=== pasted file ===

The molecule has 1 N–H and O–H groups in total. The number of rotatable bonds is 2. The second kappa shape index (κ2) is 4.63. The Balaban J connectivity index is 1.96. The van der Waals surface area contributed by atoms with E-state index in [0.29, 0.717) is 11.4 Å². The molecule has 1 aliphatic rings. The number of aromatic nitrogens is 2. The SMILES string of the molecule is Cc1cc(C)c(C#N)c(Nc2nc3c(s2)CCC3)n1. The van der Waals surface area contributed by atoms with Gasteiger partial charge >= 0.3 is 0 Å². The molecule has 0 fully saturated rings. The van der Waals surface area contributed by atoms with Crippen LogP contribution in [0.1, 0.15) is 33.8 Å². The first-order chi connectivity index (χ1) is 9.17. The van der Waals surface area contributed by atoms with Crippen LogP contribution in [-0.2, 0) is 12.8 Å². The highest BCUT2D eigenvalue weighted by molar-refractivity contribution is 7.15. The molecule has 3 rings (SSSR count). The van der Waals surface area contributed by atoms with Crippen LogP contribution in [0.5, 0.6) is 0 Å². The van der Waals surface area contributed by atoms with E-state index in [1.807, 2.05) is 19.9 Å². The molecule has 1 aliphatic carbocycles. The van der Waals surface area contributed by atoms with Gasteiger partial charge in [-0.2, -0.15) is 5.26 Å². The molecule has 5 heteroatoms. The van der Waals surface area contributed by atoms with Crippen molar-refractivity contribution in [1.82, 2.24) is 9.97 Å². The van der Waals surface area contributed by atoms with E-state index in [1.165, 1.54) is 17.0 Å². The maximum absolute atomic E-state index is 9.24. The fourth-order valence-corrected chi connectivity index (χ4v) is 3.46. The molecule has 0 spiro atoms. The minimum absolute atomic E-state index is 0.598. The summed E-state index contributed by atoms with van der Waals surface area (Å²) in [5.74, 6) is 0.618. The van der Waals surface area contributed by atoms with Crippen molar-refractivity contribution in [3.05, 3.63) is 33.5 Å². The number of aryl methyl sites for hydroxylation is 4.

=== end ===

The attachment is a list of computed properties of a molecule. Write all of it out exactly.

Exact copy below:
The molecule has 1 N–H and O–H groups in total. The number of rotatable bonds is 2. The second kappa shape index (κ2) is 4.63. The Balaban J connectivity index is 1.96. The van der Waals surface area contributed by atoms with E-state index in [0.29, 0.717) is 11.4 Å². The molecule has 1 aliphatic rings. The number of aromatic nitrogens is 2. The SMILES string of the molecule is Cc1cc(C)c(C#N)c(Nc2nc3c(s2)CCC3)n1. The van der Waals surface area contributed by atoms with Gasteiger partial charge >= 0.3 is 0 Å². The molecule has 0 fully saturated rings. The van der Waals surface area contributed by atoms with Crippen LogP contribution in [0.1, 0.15) is 33.8 Å². The first-order chi connectivity index (χ1) is 9.17. The van der Waals surface area contributed by atoms with Crippen LogP contribution in [-0.2, 0) is 12.8 Å². The highest BCUT2D eigenvalue weighted by molar-refractivity contribution is 7.15. The molecule has 3 rings (SSSR count). The van der Waals surface area contributed by atoms with Crippen LogP contribution in [0.5, 0.6) is 0 Å². The van der Waals surface area contributed by atoms with E-state index in [1.807, 2.05) is 19.9 Å². The molecule has 1 aliphatic carbocycles. The van der Waals surface area contributed by atoms with Gasteiger partial charge in [-0.2, -0.15) is 5.26 Å². The molecule has 5 heteroatoms. The van der Waals surface area contributed by atoms with Crippen molar-refractivity contribution in [1.82, 2.24) is 9.97 Å². The van der Waals surface area contributed by atoms with E-state index in [1.165, 1.54) is 17.0 Å². The maximum absolute atomic E-state index is 9.24. The fourth-order valence-corrected chi connectivity index (χ4v) is 3.46. The molecule has 0 spiro atoms. The minimum absolute atomic E-state index is 0.598. The summed E-state index contributed by atoms with van der Waals surface area (Å²) in [5.74, 6) is 0.618. The van der Waals surface area contributed by atoms with Crippen molar-refractivity contribution in [3.05, 3.63) is 33.5 Å². The number of aryl methyl sites for hydroxylation is 4.